By Neil Buckley in New York
Published: October 4 2002 19:47 | Last Updated: October 4 2002 19:47
A Los Angeles jury ordered Philip Morris to pay $28bn in punitive damages to a cancer victim in the highest ever award in a individual case against a tobacco company.
Philip Morris immediately said it would appeal against an award its lawyer called "absurd".
But the award was a huge blow both for the company - which was its fourth successive defeat in California court cases - and the industry, which had believed the US litigation threat was receding.
Philip Morris shares, which had already fallen sharply last week, closed 7.4 per cent lower at $36.59 in the wake of the jury's decision. The Dow Jones Industrial average fell sharply to close 188.79 points or 2.45 per cent down at 7,528.40, its lowest level since November 1997.
A jury in the Los Angeles Superior Court said the world's biggest tobacco company should pay the damages to Betty Bullock, a 64-year-old woman with lung cancer.
Ms Bullock argued she had become addicted to smoking after Philip Morris had misrepresented the risks.
The size of the punitive damages award came as a shock after the jury last week awarded compensation to Ms Bullock of only $850,000 - one of the smallest such awards in California tobacco cases.
Some $750,000 was for economic damage, and $100,000 for pain and suffering.
The $28bn punitive damages, designed to punish wrongdoing, outstripped the $24.6bn that an economist witness for Ms Bullock had argued was the net worth of Philip Morris USA - the com- pany's US tobacco arm. The jury found Philip Morris liable for fraud, negligence and product liability claims in Ms Bullock's lawsuit.
Ms Bullock started smoking at 17 and said she had believed Philip Morris's past claims that there was no evidence to show smoking caused cancer.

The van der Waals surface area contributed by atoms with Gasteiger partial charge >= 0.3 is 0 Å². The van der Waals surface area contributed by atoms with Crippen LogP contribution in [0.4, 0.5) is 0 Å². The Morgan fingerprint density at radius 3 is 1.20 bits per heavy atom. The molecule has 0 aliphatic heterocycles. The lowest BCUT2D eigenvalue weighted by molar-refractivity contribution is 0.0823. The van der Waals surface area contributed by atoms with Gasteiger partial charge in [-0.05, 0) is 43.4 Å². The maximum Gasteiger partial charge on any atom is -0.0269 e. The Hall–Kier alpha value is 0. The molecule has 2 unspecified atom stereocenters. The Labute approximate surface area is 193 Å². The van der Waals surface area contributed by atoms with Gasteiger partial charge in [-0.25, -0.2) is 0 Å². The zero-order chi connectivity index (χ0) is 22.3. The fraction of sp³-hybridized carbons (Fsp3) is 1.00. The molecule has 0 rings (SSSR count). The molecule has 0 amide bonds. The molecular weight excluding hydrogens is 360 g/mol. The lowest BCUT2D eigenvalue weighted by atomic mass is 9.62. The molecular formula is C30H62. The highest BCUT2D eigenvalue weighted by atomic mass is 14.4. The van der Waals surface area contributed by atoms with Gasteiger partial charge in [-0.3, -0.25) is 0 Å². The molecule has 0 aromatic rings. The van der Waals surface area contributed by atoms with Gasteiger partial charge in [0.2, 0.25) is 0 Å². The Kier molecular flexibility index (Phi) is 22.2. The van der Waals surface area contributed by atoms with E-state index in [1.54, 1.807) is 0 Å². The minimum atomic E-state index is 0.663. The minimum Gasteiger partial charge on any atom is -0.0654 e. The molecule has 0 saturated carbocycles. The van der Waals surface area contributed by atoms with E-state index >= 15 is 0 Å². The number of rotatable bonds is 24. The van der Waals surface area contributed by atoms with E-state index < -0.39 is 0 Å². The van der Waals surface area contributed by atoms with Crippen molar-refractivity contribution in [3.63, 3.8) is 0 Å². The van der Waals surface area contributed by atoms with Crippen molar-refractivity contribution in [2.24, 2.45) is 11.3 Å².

Michael Piuze, her lawyer, called the damages "long overdue".
"There's no amount of money big enough to punish Philip Morris," he added.
Philip Morris said the award was inconsistent with the evidence and the law. At 33,000 times greater than the compensatory damages, the punitive damages were well above a four-to-one maximum ratio suggested by the US Supreme Court, it said.
It added that the jury should have focused on what Ms Bullock knew about smoking's health risks, and whether anything the company did improperly influenced her decision to smoke.
"Instead, it appears that this decision speaks to more general policy issues regarding smoking that can't fairly be decided in lawsuits like this," said William Ohlemeyer, Philip Morris's general counsel.
The company's attorney told the court that Philip Morris had already been sufficiently punished by the $246bn so-called "master settlement agreement" between tobacco companies and US states in 1998.
The award could be substantially reduced on appeal. A previous $3bn damages award to a smoker also represented by Mr Piuze, Richard Boeken, was later reduced to $100m.
dayuuum!! $28 billion... i wonder what it'll be brought down to.. but still I think it'll be a hefty penalty against them..